Author: Katerina E. Milenkovski
The United States Court of Appeals for the District of Columbia Circuit yesterday vacated US EPA's Cross-State Air Pollution Rule, finding that it violates federal law. The Cross-State Air Pollution Rule, commonly referred to as CSAPR or the Clean Air Transport Rule, had replaced US EPA's 2005 Clean Air Interstate Rule (CAIR), which was also remanded to EPA in 2008 for various problems.
CSAPR, like its predecessor, attempted to regulate the impact of sulfur dioxide and nitrogen oxides, air pollutants that travel across state boundaries and ultimately impact air quality in downwind states.
The Court noted that under the Clean Air Act, Congress has created a cooperative approach by which both the federal government and the states play significant roles. The federal government sets air quality standards and the states determine how to meet those standards by adopting emission limits and otherwise regulating emissions sources within their borders.
With CSAPR, EPA had identified 28 states, known as "upwind" states, and imposed requirements on those states to reduce emissions, primarily from coal and natural gas fired power plants, so as to improve air quality in "downwind" states. Ultimately, the court found that EPA had exceeded the authority granted to it by Congress in two respects. First, the court noted that Congress has only given EPA authority to require upwind states to reduce their own significant contributions to a downwind state's nonattainment. But under the CSAPR, upwind states may be required to reduce emissions by more than their own significant contributions to a downwind state's nonattainment. Thus EPA imposed massive emissions reduction requirements on upwind states without regard to the limits imposed by the statutory text. Second, the Clean Air Act has always given the states the initial opportunity to implement reductions required by EPA. Under CSAPR, however, EPA imposed Federal Implementation Plans, or FIPs, to implement emission reduction obligations at the state level, usurping the state's ability to identify and make such reductions on its own. For both of these reasons, the court found that EPA had violated federal law and the CSAPR Rule must be vacated.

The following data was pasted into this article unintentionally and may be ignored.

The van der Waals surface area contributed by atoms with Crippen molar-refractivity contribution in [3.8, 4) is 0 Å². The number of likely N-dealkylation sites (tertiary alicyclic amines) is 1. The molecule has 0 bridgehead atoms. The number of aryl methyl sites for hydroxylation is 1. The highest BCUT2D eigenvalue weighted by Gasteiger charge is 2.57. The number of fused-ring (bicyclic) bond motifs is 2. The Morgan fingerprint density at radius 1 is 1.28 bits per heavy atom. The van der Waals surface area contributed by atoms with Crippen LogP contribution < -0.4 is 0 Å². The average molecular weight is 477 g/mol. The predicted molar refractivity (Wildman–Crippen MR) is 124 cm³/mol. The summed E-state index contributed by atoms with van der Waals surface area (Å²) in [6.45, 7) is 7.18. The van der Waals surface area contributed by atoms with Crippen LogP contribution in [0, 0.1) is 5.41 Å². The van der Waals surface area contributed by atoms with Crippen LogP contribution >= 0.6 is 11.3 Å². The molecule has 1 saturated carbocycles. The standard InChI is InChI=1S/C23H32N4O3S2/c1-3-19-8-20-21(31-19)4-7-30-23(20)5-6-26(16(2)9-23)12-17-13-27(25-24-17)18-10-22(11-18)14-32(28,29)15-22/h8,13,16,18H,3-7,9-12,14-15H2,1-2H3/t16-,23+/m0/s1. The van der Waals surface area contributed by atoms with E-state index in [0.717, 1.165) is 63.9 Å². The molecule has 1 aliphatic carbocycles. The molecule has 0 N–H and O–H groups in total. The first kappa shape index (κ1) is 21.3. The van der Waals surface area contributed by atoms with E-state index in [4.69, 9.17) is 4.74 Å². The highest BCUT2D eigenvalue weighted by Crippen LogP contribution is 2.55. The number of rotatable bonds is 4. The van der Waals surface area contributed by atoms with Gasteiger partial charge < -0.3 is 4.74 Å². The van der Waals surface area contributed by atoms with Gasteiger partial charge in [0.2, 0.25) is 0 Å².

The court was careful to note that its decision "should not be interpreted as a comment on the wisdom or policy merits of EPA's Transport Rule," adding that it is not the court's job to set environmental policy. "Our limited but important role is to independently ensure that the agency stays within the boundaries Congress has set. EPA did not do so here." The court pointed out that Congress could easily alter the Clean Air Act to allow the CSAPR rule to withstand challenge, but that "unless and until Congress does so, we must apply and enforce the statute as it's now written."
Click here to read the decision.
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